Russia cancels Second World War allied forces photography exhibition and shuts down gallery – but was it politically motivated?

State-run museum cancelled exhibition less than a month before Victory Day

A gallery in Russia cancelled a Second World War exhibition of photographs taken by US and British photographers, sparking rumours that the event was pulled for political reasons.

Metenkov House Museum of Photography, in the fourth biggest city Yekaterinburg, cited “technical” problems for the cancellation of “Triumph in Tragedy: allies in the Second World War” – according to the BBC.

Both the US and British consulates are confused as to why the 150 already-invited guests have not been able to view the 150 images of Nazi concentration camps and allied forces from Russia, America and the UK.

However, a staff member of the state-run gallery told the BBC that they believe the decision was “political” but were not sure of the specific reason.

 

There is no mention of the exhibition on the gallery website.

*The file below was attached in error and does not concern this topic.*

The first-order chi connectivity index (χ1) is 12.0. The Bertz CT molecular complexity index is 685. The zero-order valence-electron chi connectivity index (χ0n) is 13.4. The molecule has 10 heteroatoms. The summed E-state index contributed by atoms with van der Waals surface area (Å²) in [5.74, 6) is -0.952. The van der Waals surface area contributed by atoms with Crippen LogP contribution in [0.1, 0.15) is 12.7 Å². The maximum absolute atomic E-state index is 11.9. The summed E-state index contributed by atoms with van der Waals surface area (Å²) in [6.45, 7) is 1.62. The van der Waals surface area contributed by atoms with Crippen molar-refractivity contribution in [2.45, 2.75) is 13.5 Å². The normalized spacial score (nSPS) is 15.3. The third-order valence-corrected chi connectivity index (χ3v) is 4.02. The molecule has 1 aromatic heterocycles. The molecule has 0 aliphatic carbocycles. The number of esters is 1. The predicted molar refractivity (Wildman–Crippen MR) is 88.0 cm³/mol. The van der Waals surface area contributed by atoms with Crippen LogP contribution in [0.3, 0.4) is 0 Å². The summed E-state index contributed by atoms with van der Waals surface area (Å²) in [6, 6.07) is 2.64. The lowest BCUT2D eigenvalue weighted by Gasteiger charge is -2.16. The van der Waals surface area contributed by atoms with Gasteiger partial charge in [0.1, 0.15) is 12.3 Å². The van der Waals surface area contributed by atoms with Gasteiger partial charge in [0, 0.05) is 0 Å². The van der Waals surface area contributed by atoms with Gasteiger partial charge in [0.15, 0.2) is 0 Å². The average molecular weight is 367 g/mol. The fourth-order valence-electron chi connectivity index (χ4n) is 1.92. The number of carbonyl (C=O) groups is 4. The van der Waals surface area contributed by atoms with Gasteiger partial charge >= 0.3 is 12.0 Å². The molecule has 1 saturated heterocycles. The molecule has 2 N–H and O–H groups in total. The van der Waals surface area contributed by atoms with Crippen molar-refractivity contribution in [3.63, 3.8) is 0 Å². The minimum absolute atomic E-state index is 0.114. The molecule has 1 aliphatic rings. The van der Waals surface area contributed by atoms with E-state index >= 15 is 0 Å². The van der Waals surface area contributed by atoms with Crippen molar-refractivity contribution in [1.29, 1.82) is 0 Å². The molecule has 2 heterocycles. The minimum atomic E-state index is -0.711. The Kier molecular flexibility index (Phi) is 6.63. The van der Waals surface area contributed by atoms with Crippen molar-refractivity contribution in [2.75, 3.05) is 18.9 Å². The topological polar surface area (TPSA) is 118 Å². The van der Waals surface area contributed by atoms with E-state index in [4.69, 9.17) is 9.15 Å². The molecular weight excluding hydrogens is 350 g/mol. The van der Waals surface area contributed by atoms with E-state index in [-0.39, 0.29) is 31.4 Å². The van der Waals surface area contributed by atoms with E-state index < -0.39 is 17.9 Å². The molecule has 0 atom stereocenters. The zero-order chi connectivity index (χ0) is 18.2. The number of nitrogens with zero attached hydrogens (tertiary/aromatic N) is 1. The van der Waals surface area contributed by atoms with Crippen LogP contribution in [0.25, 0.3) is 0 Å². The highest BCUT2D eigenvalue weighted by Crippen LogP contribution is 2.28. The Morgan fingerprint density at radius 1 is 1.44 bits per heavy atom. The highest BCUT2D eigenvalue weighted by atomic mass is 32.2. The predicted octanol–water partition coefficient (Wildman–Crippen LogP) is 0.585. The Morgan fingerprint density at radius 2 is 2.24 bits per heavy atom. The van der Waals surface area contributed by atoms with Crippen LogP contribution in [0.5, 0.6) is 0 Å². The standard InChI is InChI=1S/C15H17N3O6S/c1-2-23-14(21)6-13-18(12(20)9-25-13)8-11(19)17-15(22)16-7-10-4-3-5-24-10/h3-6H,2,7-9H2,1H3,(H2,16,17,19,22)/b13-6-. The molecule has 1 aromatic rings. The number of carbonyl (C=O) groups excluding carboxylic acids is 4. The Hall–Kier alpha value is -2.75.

This is happening in the run up to Victory Day, on the 9 May, that will celebrate the 70th anniversary of Russian forces’ defeat of the Nazis, however the contribution of allied armies is usually understated or ignored completely.

The director of the museum, Irina Yevdakimova, insists it has closed for an indefinite amount of time for safety reasons as she claims the building is “very old” and needs to be repaired.

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Pictures of Nazi concentration camps, like this one, were to be displayed

“The building is from 1880 - it’s very old,” she told the BBC. “We are a state museum and we can’t pick and choose when work is done.”

The photographs – including those by Robert Capa, Alfred Eisenstaedt and Cecil Beaton – were sourced from the Imperial War Museum in London, the US National Archives and Library of Congress.

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